Four years ago, the Vocaloid culture that we know today didn’t exist. NicoNico Douga was still a young site at that time. No Vocaloid songs with millions of views, no Vocaloid albums topping the Oricon charts, no MMD, no UTAU, no VocaRan, and so on. In short, there was no Miku Hatsune. But four years ago, there was Sweet Ann.
Okay, four-years-minus-two-days ago. Sweet Ann is a “space lounge robovocalist sensation” according to her developers, the Swedish company PowerFX (her name is a pun on Sweden) and she was released on June 29, 2007. She isn’t the first Vocaloid – the honor goes back to her fellow Engloids, Zero-G’s Leon and Lola –, but she was the first VOCALOID2 voicebank. The only information PowerFX has revealed on her voice provider is that she’s an “Australian singer whose artist name is ‘Jody'”. Her character item is a chicken drumstick.
In Japan, she was released on September 21, 2007 by Crypton Future Media, who was PowerFX’s distributor in this country; it is in fact Crypton who introduced PowerFX to YAMAHA. Japanese fans sometimes call her wil alternate names such as “Amane An” (甘音, sweet sound; 餡, an, which is the name of a sweet red bean paste) .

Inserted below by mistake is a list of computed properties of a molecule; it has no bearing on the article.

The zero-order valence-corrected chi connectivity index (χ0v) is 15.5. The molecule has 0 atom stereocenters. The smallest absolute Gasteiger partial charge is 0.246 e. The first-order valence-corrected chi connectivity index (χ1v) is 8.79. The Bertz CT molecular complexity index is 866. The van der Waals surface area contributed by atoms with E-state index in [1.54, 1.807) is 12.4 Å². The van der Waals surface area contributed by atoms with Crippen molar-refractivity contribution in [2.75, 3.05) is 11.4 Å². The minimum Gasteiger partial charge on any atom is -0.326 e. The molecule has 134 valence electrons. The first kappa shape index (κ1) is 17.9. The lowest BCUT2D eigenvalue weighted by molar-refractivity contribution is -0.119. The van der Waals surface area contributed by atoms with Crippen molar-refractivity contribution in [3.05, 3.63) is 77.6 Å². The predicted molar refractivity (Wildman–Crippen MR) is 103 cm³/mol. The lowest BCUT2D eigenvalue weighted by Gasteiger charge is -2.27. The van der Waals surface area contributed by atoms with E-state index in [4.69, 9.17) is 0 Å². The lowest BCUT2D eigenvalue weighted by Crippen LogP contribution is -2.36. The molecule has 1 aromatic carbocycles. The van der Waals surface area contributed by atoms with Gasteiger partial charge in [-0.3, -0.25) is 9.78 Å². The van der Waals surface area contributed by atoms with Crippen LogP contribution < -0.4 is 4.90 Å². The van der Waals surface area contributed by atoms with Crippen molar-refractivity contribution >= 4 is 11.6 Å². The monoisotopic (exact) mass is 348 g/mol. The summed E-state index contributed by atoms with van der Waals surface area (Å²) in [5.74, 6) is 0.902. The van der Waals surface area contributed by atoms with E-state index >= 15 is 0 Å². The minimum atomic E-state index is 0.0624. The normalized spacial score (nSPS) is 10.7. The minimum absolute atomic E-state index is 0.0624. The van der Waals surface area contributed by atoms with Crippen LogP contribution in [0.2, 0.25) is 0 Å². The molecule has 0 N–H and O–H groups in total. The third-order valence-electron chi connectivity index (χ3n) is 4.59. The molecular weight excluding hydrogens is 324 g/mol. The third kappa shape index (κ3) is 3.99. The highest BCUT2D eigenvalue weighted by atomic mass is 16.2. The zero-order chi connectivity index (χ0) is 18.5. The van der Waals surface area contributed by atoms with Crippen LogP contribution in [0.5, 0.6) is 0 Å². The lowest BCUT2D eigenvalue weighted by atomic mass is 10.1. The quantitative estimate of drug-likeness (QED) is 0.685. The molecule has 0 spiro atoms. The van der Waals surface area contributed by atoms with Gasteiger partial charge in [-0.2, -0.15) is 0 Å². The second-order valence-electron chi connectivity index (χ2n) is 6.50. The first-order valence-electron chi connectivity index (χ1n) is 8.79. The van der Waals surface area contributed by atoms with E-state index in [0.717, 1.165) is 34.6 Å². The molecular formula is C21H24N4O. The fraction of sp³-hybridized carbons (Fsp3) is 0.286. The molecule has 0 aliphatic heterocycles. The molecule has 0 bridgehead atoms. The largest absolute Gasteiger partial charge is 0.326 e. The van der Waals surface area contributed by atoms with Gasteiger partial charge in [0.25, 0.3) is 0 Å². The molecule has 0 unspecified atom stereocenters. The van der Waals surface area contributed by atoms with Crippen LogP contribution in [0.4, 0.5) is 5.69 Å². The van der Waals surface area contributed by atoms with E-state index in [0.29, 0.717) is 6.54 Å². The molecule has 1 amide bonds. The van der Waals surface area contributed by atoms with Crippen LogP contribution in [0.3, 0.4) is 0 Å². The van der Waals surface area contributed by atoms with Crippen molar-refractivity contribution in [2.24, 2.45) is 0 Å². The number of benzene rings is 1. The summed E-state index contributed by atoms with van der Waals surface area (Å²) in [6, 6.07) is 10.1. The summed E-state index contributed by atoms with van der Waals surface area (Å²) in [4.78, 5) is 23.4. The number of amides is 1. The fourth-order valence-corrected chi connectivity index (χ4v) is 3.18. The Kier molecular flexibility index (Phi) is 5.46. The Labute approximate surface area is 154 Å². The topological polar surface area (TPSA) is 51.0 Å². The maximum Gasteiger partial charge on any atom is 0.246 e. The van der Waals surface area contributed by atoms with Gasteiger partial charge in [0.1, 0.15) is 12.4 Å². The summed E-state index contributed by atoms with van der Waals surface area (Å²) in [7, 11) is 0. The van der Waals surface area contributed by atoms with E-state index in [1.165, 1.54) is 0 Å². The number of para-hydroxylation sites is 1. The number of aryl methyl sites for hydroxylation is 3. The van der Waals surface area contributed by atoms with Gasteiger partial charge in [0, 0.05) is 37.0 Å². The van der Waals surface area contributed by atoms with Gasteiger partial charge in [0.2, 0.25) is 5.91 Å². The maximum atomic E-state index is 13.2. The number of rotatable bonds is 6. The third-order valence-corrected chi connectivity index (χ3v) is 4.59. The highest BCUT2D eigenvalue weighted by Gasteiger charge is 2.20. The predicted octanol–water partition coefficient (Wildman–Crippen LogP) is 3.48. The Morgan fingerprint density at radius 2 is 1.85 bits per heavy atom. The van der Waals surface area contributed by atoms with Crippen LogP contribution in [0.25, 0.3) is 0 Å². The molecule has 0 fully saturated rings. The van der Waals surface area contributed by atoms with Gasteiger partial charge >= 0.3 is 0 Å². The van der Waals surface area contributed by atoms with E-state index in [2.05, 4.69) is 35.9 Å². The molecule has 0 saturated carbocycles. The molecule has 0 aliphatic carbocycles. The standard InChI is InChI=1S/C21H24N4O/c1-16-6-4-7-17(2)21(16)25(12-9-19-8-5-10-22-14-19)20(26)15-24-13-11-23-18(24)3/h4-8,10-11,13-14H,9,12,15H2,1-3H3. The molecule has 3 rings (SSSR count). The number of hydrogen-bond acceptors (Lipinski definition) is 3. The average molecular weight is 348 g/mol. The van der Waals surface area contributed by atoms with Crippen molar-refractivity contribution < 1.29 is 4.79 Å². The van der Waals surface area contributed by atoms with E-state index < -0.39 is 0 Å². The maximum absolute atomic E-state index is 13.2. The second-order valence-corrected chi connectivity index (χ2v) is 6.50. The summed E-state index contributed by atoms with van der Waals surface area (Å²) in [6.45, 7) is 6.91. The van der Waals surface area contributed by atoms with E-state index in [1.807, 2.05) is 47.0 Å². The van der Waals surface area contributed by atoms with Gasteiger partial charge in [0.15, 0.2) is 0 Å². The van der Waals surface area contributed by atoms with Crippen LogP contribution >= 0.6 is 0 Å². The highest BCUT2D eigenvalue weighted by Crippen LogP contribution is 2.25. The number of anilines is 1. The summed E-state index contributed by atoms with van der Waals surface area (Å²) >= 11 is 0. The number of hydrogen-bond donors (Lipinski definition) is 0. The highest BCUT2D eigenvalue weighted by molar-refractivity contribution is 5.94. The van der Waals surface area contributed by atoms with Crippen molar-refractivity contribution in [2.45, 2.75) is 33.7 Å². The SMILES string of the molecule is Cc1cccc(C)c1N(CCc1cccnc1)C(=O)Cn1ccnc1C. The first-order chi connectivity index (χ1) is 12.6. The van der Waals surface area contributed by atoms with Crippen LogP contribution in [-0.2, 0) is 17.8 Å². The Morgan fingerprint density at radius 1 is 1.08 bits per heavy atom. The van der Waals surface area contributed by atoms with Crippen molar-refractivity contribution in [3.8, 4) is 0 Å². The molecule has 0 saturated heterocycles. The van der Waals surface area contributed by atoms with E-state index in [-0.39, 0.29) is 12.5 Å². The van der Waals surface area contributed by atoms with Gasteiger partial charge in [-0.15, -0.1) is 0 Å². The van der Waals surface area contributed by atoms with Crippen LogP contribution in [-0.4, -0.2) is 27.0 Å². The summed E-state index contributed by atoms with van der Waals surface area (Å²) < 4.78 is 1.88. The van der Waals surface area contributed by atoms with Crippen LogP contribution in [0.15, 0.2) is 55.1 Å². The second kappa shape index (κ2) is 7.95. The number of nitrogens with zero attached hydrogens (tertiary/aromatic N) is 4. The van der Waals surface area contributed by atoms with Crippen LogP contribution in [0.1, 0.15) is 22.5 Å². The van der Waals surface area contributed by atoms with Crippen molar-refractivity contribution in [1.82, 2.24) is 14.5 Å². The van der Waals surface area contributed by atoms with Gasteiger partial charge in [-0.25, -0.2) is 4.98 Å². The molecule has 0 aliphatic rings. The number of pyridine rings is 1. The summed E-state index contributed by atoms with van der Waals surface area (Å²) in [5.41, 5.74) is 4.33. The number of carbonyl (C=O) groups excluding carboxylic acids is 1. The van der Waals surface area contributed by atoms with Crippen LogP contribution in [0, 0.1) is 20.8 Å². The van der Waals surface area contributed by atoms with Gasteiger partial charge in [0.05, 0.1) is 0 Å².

Her original boxart depicts a somewhat old-fashion singer, with a greenish stictch on her neck to fit her image as a Frankenstein monster-style artificial human. PowerFX would later use a similar concept for Big Al’s original boxart, before changing it for his release. You can view one of her demos uploaded to YouTube by PowerFX on August 21, 2007 which aimed to demonstrate her super-human skills in a battle-style exchange with singer Kitto:
The video below, uploaded on October 14, 2007 (less than a month after the Japanese release), marks the first appearance of 脳内アン (nounai an), i.e. a “mental representation of Ann” that would come to be used by some Japanese fans instead of her original design, deemed not appealing enough.
During a January 4, 2010 interview, PowerFX’s CEO Bil Bryant also talked about a “design competition” open to everyone for Ann’s new avatar, but no further info has filtered since then. New illustrations for both Big Al and Sweet Ann were uploaded to the company’s website on April 6, 2011, but it would later be announced that the new designs were only to be used by their Taiwanese distributors. Below is a demo uploaded by E-Capsule, using the Taiwanese design.
And now let’s listen to some of her most popular songs as well as songs uploaded for her birthday:
And here’s a popular duet with Miku, “Lividus”, where Sweet Ann mostly does backing vocals.
And here are some pics uploaded by artists on pixiv:
You can view more illustrations on pixiv by searching this tag.
Long live Sweet Ann! Bil Bryant said they were considering updating their voicebanks to VOCALOID3; nothing confirmed as of now, but we may have a pleasant surprise in the year to come!